Current state of rocket landings

As of this time, Blue Origin has nailed 5 successful landings in a row. The last landing was actually unexpected as the launch was to test (successfully) the launch escape system. The push back was expected to damage the launcher and make it unable to land. In a big plus for Blue Origin, not only did the escape system perform well, the booster was able to make a successful landing as well. Blue Origin may start launching tourists for suborbital flights this year. At least, that’s the plan.

Meanwhile, SpaceX just nailed a landing in Florida after a successful launch of a Dragon cargo vessel to ISS. This was the third success of bringing Falcon 9 first stage back to LZ1. There have also been 5 successful barge landings (4 in the Atlantic, 1 in the Pacific). So what is SpaceX’s record at this juncture? They have 8 successful landings in 18 tests. Consider that on the first 5 tests, all at sea, there was no barge involved. These were strictly systems tests and all the stages were intentionally lost at sea. Now we are talking 8 of 13. There have been 4 successes in a row, 7 successes in the last 8 attempts, 8 successes in the last 11 attempts. Overall, considering the complexity of the systems involved, not a bad record at all!

SpaceX is currently constructing a second landing pad in Florida, LZ2, and LZ3 is in the works. This will come into play when the Falcon 9 Heavy comes on line later this year. Three cores coming down at once! It is anticipated that two will return to LZ1 and LZ2, and the third to a barge in the Atlantic. If SpaceX can pull this one off, it will be a sight to see. A Falcon 9 Heavy launch and three core landings in a single act!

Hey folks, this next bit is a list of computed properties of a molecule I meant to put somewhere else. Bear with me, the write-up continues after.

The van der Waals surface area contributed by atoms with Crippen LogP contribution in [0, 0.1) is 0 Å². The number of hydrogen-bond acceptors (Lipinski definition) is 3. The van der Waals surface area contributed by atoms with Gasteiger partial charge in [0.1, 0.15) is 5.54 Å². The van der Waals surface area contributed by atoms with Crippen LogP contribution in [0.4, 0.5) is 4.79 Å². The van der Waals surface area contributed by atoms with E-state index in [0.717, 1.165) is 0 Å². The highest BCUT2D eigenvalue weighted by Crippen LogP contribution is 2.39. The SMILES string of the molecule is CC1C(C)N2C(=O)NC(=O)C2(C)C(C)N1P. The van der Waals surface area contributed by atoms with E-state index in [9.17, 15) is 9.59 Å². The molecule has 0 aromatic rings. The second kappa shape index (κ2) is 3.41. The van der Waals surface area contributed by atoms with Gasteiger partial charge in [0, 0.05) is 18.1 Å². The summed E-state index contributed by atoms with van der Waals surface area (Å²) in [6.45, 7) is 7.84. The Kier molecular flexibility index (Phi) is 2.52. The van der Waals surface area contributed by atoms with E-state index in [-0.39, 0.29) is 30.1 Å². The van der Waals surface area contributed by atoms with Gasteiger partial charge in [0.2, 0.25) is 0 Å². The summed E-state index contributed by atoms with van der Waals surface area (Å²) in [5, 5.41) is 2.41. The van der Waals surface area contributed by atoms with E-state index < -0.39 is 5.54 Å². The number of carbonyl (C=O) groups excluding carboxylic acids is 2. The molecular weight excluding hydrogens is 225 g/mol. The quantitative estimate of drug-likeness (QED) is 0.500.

Between Blue Origin and SpaceX, 2017 could be quite a year.

Sphider 1.5.2 and (the PDO version) have been released

The newest version(s) of the Sphider search tool have been released and are available from the Downloads tab above. While there isn’t really anything NEW in these releases, they do address a couple of problems encountered. Of most importance, the problem of having Sphider exit during indexing due to web page coding errors on the site being indexed has been addressed. Instead of issuing a fatal error and stopping, only warnings are generated and indexing continues on its merry way. A potential database error when updating the settings has also be thwarted.

Also, the previous PDO version had a bug in which descriptions could disappear from search results listings. This has been fixed.
If you had the previous PDO version ( and have lost the descriptions, after upgrading to, you will need to restore the descriptions by going into the settings tab, go down to the “Search settings” section where it says “Maximum length of page summary displayed in search results”, change the selection to 250 and “Save settings”. (Updating the settings before would change this from the default 250 to either 0 or 1!)

Happy Holidays and Happy indexing!

Sphider 1.5.2 – coming soon

The next version of the Sphider search tool is now in testing. Sphider 1.5.2 (and its companion PDO version, is not very different from the previous version, except for a couple minor fixes on the Settings tab and the fact that the indexing portion has been toned down to issue warnings only when an improperly coded web page is encountered. Sphider 1.5.1 exits with a fatal error instead of continuing to index the site. While improper coding in a web page (commonly having to do with some off beat special character the database has no idea how to interpret) is rare, it sure was a monkey wrench when it came to indexing a web site. A couple other page conditions which could have produced a fatal exit now simply issue warnings (like the url exceeding the length the database could store).